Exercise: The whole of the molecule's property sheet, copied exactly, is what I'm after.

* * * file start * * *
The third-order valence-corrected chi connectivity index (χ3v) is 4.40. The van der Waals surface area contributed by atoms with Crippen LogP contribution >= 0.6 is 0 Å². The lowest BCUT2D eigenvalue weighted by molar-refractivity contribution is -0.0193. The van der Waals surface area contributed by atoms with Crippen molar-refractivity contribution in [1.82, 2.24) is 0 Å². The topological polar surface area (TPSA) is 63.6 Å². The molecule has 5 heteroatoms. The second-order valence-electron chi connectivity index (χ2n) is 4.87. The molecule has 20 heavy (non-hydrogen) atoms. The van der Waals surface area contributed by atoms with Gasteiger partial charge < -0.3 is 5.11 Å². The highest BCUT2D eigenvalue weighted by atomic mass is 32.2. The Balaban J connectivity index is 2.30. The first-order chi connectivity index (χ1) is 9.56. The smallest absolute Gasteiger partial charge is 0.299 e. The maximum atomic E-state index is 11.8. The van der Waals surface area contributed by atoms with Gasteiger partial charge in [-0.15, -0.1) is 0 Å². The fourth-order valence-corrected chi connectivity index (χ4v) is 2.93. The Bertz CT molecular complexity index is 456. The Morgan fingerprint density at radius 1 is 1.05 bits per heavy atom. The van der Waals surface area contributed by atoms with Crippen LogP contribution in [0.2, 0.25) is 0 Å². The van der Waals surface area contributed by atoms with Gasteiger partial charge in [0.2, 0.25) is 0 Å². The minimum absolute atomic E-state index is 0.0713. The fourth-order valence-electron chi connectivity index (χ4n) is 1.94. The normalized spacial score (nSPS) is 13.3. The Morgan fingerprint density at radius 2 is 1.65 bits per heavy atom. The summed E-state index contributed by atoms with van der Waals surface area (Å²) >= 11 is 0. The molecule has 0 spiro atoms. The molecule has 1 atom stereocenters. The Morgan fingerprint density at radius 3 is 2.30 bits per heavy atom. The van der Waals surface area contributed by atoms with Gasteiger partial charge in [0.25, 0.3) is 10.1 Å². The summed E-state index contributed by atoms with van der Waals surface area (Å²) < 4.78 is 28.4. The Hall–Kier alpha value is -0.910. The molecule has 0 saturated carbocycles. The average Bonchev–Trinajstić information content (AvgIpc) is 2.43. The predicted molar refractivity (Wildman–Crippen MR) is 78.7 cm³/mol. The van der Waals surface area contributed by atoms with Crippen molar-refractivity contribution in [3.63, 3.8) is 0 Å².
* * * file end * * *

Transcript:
The third-order valence-corrected chi connectivity index (χ3v) is 4.40. The van der Waals surface area contributed by atoms with Crippen LogP contribution >= 0.6 is 0 Å². The lowest BCUT2D eigenvalue weighted by molar-refractivity contribution is -0.0193. The van der Waals surface area contributed by atoms with Crippen molar-refractivity contribution in [1.82, 2.24) is 0 Å². The topological polar surface area (TPSA) is 63.6 Å². The molecule has 5 heteroatoms. The second-order valence-electron chi connectivity index (χ2n) is 4.87. The molecule has 20 heavy (non-hydrogen) atoms. The van der Waals surface area contributed by atoms with Gasteiger partial charge < -0.3 is 5.11 Å². The highest BCUT2D eigenvalue weighted by atomic mass is 32.2. The Balaban J connectivity index is 2.30. The first-order chi connectivity index (χ1) is 9.56. The smallest absolute Gasteiger partial charge is 0.299 e. The maximum atomic E-state index is 11.8. The van der Waals surface area contributed by atoms with Gasteiger partial charge in [-0.15, -0.1) is 0 Å². The fourth-order valence-corrected chi connectivity index (χ4v) is 2.93. The Bertz CT molecular complexity index is 456. The Morgan fingerprint density at radius 1 is 1.05 bits per heavy atom. The van der Waals surface area contributed by atoms with Crippen LogP contribution in [0.2, 0.25) is 0 Å². The van der Waals surface area contributed by atoms with Gasteiger partial charge in [0.2, 0.25) is 0 Å². The minimum absolute atomic E-state index is 0.0713. The fourth-order valence-electron chi connectivity index (χ4n) is 1.94. The normalized spacial score (nSPS) is 13.3. The Morgan fingerprint density at radius 2 is 1.65 bits per heavy atom. The summed E-state index contributed by atoms with van der Waals surface area (Å²) >= 11 is 0. The molecule has 0 spiro atoms. The molecule has 1 atom stereocenters. The Morgan fingerprint density at radius 3 is 2.30 bits per heavy atom. The van der Waals surface area contributed by atoms with Gasteiger partial charge in [0.25, 0.3) is 10.1 Å². The summed E-state index contributed by atoms with van der Waals surface area (Å²) < 4.78 is 28.4. The Hall–Kier alpha value is -0.910. The molecule has 0 saturated carbocycles. The average Bonchev–Trinajstić information content (AvgIpc) is 2.43. The predicted molar refractivity (Wildman–Crippen MR) is 78.7 cm³/mol. The van der Waals surface area contributed by atoms with Crippen molar-refractivity contribution in [3.63, 3.8) is 0 Å².